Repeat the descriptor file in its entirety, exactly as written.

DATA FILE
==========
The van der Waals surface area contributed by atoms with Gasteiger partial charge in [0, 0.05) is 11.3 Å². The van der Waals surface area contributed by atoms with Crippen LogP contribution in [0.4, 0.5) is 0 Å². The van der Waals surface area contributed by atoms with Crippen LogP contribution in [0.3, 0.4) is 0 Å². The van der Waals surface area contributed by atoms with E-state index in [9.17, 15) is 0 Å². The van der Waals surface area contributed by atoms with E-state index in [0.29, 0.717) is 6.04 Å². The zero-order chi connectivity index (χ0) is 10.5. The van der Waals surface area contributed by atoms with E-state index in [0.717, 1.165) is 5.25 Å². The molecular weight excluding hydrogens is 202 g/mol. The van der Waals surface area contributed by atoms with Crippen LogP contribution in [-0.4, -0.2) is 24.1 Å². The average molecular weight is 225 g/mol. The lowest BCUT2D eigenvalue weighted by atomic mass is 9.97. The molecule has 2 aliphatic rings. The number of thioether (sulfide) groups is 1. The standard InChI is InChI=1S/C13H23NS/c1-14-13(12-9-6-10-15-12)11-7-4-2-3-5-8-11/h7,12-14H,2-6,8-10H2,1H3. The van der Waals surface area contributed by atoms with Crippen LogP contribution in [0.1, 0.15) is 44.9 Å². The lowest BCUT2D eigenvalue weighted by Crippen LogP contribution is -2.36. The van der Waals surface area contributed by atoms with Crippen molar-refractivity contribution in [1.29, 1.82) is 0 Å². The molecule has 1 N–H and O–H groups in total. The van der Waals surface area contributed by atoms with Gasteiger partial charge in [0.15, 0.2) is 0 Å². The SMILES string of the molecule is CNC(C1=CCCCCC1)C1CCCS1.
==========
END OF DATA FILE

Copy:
The van der Waals surface area contributed by atoms with Gasteiger partial charge in [0, 0.05) is 11.3 Å². The van der Waals surface area contributed by atoms with Crippen LogP contribution in [0.4, 0.5) is 0 Å². The van der Waals surface area contributed by atoms with Crippen LogP contribution in [0.3, 0.4) is 0 Å². The van der Waals surface area contributed by atoms with E-state index in [9.17, 15) is 0 Å². The van der Waals surface area contributed by atoms with E-state index in [0.29, 0.717) is 6.04 Å². The zero-order chi connectivity index (χ0) is 10.5. The van der Waals surface area contributed by atoms with E-state index in [0.717, 1.165) is 5.25 Å². The molecular weight excluding hydrogens is 202 g/mol. The van der Waals surface area contributed by atoms with Crippen LogP contribution in [-0.4, -0.2) is 24.1 Å². The average molecular weight is 225 g/mol. The lowest BCUT2D eigenvalue weighted by atomic mass is 9.97. The molecule has 2 aliphatic rings. The number of thioether (sulfide) groups is 1. The standard InChI is InChI=1S/C13H23NS/c1-14-13(12-9-6-10-15-12)11-7-4-2-3-5-8-11/h7,12-14H,2-6,8-10H2,1H3. The van der Waals surface area contributed by atoms with Crippen LogP contribution in [0.1, 0.15) is 44.9 Å². The lowest BCUT2D eigenvalue weighted by Crippen LogP contribution is -2.36. The van der Waals surface area contributed by atoms with Crippen molar-refractivity contribution in [1.29, 1.82) is 0 Å². The molecule has 1 N–H and O–H groups in total. The van der Waals surface area contributed by atoms with Gasteiger partial charge in [0.15, 0.2) is 0 Å². The SMILES string of the molecule is CNC(C1=CCCCCC1)C1CCCS1.